Note: EU/US is the share of European companies on the U.S. market, EU/UK is the share of European companies on the British market, and so on. For further details see Bakker 2005.
The Rise of Hollywood
Once they had lost out, it was difficult for European companies to catch up. First of all, since the sharply rising film production costs were fixed and sunk, market size was becoming of essential importance as it affected the amount of money that could be spent on a film. Exactly at this crucial moment, the European film market disintegrated, first because of war, later because of protectionism. The market size was further diminished by heavy taxes on cinema tickets that sharply increased the price of cinema compared to live entertainment.
Second, the emerging Hollywood studios benefited from first mover advantages in feature film production: they owned international distribution networks, they could offer cinemas large portfolios of films at a discount (block-booking), sometimes before they were even made (blind-bidding), the quality gap with European features was so large it would be difficult to close in one go, and, finally, the American origin of the feature films in the 1910s had established U.S. films as a kind of brand, leaving consumers with high switching costs to try out films from other national origins. It would be extremely costly for European companies to re-enter international distribution, produce large portfolios, jump-start film quality, and establish a new brand of films – all at the same time (Bakker 2005).
A third factor was the rise of Hollywood as production location. The large existing American Northeast coast film industry and the newly emerging film industry in Florida declined as U.S. film companies started to locate in Southern California. First of all, the ‘sharing’ of inputs facilitated knowledge spillovers and allowed higher returns. The studios lowered costs because creative inputs had less down-time, needed to travel less, could participate in many try-outs to achieve optimal casting and could be rented out easily to competitors when not immediately wanted. Hollywood also attracted new creative inputs through non-monetary means: even more than money creative inputs wanted to maximize fame and professional recognition. For an actress, an offer to work with the world’s best directors, costume designers, lighting specialists and make-up artists was difficult to decline.
Second, a thick market for specialized supply and demand existed. Companies could easily rent out excess studio capacity (for example, during the nighttime B-films were made), and a producer was quite likely to find the highly specific products or services needed somewhere in Hollywood (Christopherson and Storper 1987, 1989). While a European industrial ‘film’ district may have been competitive and even have a lower over-all cost/quality ratio than Hollywood, a first European major would have a substantially higher cost/quality ratio (lacking external economies) and would therefore not easily enter (see, for example, Krugman and Obstfeld 2003, chapter 6). If entry did happen, the Hollywood studios could and would buy successful creative inputs away, since they could realize higher returns on these inputs, which resulted in American films with even a higher perceived quality, thus perpetuating the situation.
Sunlight, climate and the variety of landscape in California were of course favorable to film production, but were not unique. Locations such as Florida, Italy, Spain and Southern France offered similar conditions.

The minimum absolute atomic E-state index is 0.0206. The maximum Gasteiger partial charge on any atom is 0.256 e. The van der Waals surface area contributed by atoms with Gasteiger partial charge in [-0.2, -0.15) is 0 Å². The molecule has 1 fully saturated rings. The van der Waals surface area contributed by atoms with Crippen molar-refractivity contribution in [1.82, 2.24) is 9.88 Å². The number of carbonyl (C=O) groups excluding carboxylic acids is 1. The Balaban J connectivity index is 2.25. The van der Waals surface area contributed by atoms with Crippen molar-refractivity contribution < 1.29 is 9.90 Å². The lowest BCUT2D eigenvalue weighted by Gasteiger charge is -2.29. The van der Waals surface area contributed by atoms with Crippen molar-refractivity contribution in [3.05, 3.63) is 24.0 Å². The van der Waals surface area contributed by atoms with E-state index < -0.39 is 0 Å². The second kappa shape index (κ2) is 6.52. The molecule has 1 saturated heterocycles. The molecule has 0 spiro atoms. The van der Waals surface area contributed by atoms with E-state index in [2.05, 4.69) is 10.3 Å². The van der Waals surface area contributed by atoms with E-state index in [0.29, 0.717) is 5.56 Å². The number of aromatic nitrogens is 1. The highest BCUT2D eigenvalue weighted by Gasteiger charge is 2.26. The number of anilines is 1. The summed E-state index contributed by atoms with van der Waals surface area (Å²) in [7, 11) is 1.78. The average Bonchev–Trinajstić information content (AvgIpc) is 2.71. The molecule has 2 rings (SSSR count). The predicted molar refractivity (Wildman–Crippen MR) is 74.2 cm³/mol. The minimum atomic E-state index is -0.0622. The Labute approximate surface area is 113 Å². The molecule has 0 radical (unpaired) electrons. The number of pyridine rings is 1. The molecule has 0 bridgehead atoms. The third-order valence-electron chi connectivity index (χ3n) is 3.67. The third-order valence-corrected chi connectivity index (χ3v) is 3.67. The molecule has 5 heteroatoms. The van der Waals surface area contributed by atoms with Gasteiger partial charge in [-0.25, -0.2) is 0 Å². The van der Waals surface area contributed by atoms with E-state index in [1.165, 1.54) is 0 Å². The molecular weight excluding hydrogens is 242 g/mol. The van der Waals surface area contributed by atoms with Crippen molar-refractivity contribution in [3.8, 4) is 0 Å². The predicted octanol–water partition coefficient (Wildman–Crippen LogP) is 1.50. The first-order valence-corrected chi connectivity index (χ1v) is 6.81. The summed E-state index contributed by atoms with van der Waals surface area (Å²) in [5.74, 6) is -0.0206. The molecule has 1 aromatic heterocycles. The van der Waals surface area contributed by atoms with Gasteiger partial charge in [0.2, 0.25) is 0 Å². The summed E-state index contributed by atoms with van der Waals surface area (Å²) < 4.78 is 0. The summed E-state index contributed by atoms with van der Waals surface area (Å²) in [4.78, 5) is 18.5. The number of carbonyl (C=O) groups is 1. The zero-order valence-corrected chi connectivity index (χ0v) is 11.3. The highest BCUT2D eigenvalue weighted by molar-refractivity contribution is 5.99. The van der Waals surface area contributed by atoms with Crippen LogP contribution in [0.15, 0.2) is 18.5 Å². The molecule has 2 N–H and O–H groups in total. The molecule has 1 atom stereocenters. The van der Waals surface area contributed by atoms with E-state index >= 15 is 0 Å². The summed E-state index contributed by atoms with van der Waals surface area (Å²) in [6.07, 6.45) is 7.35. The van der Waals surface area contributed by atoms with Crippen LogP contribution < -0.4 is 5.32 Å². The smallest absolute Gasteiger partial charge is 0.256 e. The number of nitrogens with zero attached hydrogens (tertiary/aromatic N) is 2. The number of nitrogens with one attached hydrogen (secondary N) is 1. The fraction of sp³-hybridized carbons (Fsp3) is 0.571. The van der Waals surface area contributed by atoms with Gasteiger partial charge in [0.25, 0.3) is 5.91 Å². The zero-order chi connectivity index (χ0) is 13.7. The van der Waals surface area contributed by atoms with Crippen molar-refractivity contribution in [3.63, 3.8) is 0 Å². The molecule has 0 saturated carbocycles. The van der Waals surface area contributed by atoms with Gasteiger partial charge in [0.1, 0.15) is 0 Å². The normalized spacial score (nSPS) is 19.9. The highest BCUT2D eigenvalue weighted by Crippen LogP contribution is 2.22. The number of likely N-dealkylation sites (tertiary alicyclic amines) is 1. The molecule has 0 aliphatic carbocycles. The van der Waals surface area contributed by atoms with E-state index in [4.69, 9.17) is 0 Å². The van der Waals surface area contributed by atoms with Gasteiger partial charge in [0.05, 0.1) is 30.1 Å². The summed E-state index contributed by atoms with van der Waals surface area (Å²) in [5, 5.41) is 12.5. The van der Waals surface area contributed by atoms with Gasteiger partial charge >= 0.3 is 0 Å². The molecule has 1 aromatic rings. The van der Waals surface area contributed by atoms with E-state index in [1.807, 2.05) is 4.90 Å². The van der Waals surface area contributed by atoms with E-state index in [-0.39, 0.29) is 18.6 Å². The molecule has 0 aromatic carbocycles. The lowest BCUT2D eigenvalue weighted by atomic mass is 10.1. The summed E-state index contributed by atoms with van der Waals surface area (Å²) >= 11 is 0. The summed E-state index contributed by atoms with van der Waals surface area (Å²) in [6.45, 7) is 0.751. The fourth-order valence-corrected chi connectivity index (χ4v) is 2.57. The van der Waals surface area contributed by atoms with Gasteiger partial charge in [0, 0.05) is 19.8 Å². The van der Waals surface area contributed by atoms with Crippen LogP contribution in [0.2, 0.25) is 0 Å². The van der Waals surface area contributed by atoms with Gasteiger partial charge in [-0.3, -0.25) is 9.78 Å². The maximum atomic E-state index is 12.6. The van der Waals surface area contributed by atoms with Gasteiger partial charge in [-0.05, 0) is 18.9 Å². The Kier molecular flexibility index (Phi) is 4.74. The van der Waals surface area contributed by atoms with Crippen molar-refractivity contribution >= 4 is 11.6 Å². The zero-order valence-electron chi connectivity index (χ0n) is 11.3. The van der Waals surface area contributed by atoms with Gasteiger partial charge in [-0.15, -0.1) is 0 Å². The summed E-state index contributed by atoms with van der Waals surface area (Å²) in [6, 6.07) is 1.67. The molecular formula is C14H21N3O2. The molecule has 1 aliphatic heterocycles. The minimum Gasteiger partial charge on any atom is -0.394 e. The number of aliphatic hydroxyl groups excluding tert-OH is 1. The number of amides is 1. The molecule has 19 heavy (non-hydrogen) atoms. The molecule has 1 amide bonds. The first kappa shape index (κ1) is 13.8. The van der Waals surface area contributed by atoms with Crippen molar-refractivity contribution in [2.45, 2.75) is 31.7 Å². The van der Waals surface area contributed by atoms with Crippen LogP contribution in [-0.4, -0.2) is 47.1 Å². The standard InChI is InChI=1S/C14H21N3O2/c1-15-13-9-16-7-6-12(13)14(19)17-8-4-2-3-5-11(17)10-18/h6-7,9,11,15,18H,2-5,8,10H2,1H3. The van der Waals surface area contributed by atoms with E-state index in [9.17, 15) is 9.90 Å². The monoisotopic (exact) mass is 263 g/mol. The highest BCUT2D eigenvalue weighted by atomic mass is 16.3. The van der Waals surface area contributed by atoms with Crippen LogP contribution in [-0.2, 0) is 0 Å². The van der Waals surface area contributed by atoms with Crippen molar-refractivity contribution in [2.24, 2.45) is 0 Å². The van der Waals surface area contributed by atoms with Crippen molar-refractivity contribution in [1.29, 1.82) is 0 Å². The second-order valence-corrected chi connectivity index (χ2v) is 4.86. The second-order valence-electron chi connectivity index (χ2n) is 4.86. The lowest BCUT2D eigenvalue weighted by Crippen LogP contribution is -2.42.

The Coming of Sound
In 1927, sound films were introduced. The main innovator was Warner Brothers, backed by the bank Goldman, Sachs, which actually parachuted a vice-president to Warner. Although many other sound systems had been tried and marketed from the 1900s onwards, the electrical microphone, invented at Bell labs in the mid-1920s, sharply increased the quality of sound films and made possible the change of the industry. Sound increased the interests in the film industry of large industrial companies such as General Electric, Western Electric and RCA, as well as those of the banks who were eager the finance the new innovation, such as the Bank of America and Goldman, Sachs.
In economic terms, sound represented an exogenous jump in sunk costs (and product quality) which did not affect the basic industry structure very much: The industry structure was already highly concentrated before sound and the European, New York/Jersey and Florida film industries were already shattered. What it did do was industrialize away most of the musicians and entertainers that had complemented the silent films with sound and entertainment, especially those working in the smaller cinemas. This led to massive unemployment among musicians (see, for example, Gomery 1975; Kraft 1996).
The effect of sound film in Europe was to increase the domestic revenues of European films, because they became more culture-specific as they were in the local language, but at the same time it decreased the foreign revenues European films received (Bakker 2004b). It is difficult to completely assess the impact of sound film, as it coincided with increased protection; many European countries set quotas for the amount of foreign films that could be shown shortly before the coming of sound. In France, for example, where sound became widely adopted from 1930 onwards, the U.S. share of films dropped from eighty to fifty percent between 1926 and 1929, mainly the result of protectionist legislation. During the 1930s, the share temporarily declined to about forty percent, and then hovered to between fifty and sixty percent. In short, protectionism decreased the U.S. market share and increased the French market shares of French and other European films, while sound film increased French market share, mostly at the expense of other European films and less so at the expense of U.S. films.